Opinion: here's how to find out if the candidates calling to your door are serious about climate change
For many voters, climate action is one of the defining issues in the forthcoming general election. A green wave swept across Ireland during the European elections last May. Since then, the climate strikes and events like RTÉ's youth assembly have focussed public and political attention firmly on climate change. But how do we know whether candidates looking for our votes are actually serious about it?
Ireland has never fallen short on ambition or promises when it comes to climate change. Just over 10 years ago, we committed to the most ambitious climate targets in Europe, but action and fulfilling promises has been a problem. As a result, Ireland's climate change scorecard is one of the worst in Europe. We have missed emissions reduction targets for transport, homes and agriculture by 95%, failed to meet our clean energy commitments and will have to purchase permits to meet these failed obligations at the cost of millions.
When you add in the overlapping impact of declining water and air quality throughout the country, it is not hard to see why even the Taoiseach regrettably refers to us as a climate laggard. So how can we tell if our candidates are serious about climate change? Here are four simple questions to test their mettle on climate action and take the jargon out of carbon.
Do you support a carbon tax?
Nobody likes taxes, but taxing fuels that are bad for the planet and our health is a necessary action. The carbon tax gets a lot of political attention but it is by no means a silver bullet to Ireland climate woes and is likely one of the smaller measures that can be implemented.
However, It is an important litmus test for political action on climate action because supporting it demonstrates a willingness to tackle a difficult issue. In Ireland, the carbon tax is a tax applied to fossil fuels mainly in the transport and heating sectors. Currently it is €26 and it is calculated on a per tonne of carbon basis. The higher the carbon content of the fuel, the higher the tax it attracts. The current tax adds about €45 to your annual petrol bill and approximately €110 to your home heating oil bill.
The carbon tax must be complemented by measures to help those who cannot afford to pay it and should be accompanied by supports such as increased public transport and rebates for those with no alternatives but to pay it. The climate change advisory council recommend a carbon tax of €80 per tonne by 2030 so ask your would-be TD if they support this.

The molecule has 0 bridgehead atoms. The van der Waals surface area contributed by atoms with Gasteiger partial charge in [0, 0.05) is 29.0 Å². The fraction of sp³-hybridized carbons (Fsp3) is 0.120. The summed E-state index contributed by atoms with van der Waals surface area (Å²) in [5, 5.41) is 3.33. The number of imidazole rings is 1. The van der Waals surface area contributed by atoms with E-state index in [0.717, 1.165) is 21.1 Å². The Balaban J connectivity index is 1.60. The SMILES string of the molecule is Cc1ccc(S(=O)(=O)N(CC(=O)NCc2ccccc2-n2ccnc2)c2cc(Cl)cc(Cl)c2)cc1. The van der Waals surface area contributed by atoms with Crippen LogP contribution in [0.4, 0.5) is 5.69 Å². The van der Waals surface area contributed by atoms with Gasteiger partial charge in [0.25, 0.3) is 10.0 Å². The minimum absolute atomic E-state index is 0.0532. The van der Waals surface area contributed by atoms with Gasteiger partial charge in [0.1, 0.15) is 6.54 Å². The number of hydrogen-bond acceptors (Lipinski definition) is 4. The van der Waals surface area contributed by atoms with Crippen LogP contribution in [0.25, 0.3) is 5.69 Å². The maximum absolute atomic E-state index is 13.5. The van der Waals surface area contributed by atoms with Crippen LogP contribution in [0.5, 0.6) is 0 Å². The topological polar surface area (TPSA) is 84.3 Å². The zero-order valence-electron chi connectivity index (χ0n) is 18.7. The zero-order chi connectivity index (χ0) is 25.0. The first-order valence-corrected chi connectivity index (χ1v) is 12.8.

How will we pay for climate action?
Climate action costs money and finance and investment are important factors in our ability to transition to a cleaner economy. This means we must investment in infrastructure such as bus and, cycle lanes, home retrofitting, EV charging points and forestry. Recent EU analysis found that the annual financial investment required to achieve the Paris Climate Change agreement is approximately €500 per citizen per year for the next 30 years. Understanding how we will pay for climate ambition is important. Ask your candidate where will this money come from.
What changes have you made in your own life?
We all want action on climate change, but few of us want inconvenience. Candidates that have demonstrated some element of lifestyle change (flying less, eating less meat, driving less etc.) are more likely to take climate issues seriously and be more sympathy to environmental issues.
Hopeful candidates driving around urban areas in SUVs may be unaware that they are emitting about twice as much carbon dioxide as a car. Some candidates may choose to run a campaign without posters to demonstrate their environment credentials, although a recent study suggests that poster still play an important role in political campaigning. Ask the candidate on your doorstep what changes they have made in their own lives to reduce their climate impact.
Pick a local climate change issue that is important to you
The world’s problems may seem easy to solve when looking at them from afar. Talking about climate action at a global or even national scale allows us to be vague, general and unspecific. However, talking about local issues anchor discussions in reality and move conversations to ground level and grassroots. This encourage us to be unambiguous and filters out vague answers.
Look around your local area and see what can be done. For example, can more homes of elderly neighbours be retrofitted? How can your town move away from burning coal or fuels that contribute to air pollution? What supports are available for local farmers to help them diversify? Picking a local issue that is important to you reveals if the candidate has a specific solution. Hopefully, you might even get a direct answer.